Sean Bresnahan considers a possibly border poll but has no faith in an agreed Ireland.
Mellows described the Irish Free State, with the wider Partition system of which it was part, as a bulwark between capitalist power and the Irish Republic. What is being mounted here at present is designed to effect that same purpose, with the agreed new Ireland of constitutional nationalism set to further usurp the Republic.
Republicans, then, must approach a border poll with caution, conscious and aware that core to its design is both an acceptance of its right to determine Ireland’s future and a paving of the path towards a revision of current structures, these to be dressed in the garb of a United Ireland. While there is a need for nuance in our forward direction, we ignore these matters at our peril.
Rather than campaign with a border poll as policy, which is set toward a further compromise with Britain — not unity in a full republic — Republicans must build a broader initiative, with the Irish Republic as its masthead. Such an initiative must stand in its own right, independent of the border poll process.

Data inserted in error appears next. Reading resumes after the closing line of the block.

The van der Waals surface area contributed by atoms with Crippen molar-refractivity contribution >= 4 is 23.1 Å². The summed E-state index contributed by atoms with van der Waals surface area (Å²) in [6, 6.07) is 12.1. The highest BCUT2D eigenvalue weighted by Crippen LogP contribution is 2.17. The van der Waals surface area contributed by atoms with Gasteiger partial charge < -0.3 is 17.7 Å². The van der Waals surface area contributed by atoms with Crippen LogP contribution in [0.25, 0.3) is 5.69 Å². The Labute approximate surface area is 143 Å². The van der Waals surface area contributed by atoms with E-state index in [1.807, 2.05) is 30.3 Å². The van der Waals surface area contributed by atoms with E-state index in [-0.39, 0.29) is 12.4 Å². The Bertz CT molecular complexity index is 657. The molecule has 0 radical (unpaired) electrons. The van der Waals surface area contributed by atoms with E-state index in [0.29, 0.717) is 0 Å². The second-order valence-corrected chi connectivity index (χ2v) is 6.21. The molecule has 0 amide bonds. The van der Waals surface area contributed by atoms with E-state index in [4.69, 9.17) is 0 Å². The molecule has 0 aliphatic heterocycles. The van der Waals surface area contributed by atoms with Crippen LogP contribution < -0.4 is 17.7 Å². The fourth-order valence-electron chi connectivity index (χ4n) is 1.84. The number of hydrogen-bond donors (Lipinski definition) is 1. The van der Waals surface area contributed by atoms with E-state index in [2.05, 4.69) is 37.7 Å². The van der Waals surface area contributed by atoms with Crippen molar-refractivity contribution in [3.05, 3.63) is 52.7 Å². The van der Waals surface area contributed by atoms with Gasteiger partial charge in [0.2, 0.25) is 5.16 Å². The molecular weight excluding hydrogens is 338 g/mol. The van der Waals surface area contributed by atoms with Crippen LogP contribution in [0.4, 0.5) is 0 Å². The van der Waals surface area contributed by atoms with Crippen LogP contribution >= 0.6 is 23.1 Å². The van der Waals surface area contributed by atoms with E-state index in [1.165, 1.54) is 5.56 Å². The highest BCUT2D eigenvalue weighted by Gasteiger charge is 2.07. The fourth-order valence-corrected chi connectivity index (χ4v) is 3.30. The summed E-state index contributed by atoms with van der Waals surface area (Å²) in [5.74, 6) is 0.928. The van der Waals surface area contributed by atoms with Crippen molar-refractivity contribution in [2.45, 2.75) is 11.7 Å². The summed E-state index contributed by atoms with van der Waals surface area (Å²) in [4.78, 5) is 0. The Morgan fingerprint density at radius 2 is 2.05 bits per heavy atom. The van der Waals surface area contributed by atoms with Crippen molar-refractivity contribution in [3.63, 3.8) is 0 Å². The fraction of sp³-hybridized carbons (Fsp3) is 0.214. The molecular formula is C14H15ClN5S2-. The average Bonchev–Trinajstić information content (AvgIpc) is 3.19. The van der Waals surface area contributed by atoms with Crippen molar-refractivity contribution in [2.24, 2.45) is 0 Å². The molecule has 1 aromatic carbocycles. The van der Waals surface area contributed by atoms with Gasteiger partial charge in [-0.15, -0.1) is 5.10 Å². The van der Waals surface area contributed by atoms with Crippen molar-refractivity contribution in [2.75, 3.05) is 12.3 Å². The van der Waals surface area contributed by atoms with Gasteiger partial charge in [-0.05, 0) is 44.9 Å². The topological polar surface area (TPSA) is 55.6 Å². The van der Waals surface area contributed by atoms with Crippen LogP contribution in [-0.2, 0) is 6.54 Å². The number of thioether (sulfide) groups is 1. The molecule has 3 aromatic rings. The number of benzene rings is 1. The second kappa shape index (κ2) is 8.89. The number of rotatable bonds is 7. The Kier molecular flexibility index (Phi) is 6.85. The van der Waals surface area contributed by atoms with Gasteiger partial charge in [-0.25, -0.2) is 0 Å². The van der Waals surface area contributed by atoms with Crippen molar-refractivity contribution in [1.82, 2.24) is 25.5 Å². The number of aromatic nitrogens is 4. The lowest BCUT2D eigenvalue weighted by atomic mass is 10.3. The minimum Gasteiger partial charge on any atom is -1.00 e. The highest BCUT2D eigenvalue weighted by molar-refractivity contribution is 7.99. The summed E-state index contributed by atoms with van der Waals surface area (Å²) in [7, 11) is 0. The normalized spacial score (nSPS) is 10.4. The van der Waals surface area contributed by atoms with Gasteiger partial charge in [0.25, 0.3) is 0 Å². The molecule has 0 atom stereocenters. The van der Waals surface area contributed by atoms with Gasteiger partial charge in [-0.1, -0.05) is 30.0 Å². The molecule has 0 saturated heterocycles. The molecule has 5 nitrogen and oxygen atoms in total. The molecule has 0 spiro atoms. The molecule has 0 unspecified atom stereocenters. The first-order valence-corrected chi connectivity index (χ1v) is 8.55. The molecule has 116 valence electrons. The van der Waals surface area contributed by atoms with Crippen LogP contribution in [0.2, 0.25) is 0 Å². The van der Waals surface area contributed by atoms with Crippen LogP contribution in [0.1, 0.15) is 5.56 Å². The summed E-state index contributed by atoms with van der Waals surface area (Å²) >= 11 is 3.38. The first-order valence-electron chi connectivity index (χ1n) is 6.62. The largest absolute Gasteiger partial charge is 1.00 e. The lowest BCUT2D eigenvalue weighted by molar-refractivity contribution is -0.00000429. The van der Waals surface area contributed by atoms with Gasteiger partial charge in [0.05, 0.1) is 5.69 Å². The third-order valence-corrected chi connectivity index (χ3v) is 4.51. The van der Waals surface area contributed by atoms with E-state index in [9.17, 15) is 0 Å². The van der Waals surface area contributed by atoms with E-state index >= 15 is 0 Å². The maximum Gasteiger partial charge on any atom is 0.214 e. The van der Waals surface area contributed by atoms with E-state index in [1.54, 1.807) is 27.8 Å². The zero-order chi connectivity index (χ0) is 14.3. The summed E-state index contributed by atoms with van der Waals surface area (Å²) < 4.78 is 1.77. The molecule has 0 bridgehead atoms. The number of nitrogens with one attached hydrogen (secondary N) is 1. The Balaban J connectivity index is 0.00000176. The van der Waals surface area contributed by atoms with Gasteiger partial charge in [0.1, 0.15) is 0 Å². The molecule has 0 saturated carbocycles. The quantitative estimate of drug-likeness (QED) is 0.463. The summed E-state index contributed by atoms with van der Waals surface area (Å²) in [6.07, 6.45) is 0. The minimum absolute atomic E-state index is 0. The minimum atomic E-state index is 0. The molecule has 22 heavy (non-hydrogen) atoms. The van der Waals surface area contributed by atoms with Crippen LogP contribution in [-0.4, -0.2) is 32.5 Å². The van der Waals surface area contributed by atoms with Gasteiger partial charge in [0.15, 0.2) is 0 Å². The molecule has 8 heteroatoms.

Equally, however, it can still be put forward in the event one were held or indeed passed. They need not form the one endeavour and indeed need not, necessarily, exclude one another. In any event, fail to organise for the Republic and be assured of its continuing usurp — even post-a ‘Yes’ vote border poll in a supposed United Ireland.
With constitutional change now firmly in sight, the stakes could not be higher. Republicans can either respond as they must or watch on from the rear as Britain makes good on her scheming. Will Ireland at last take her place among the nations or be further reconfigured in the interests of British power? A fundamental reckoning lies ahead.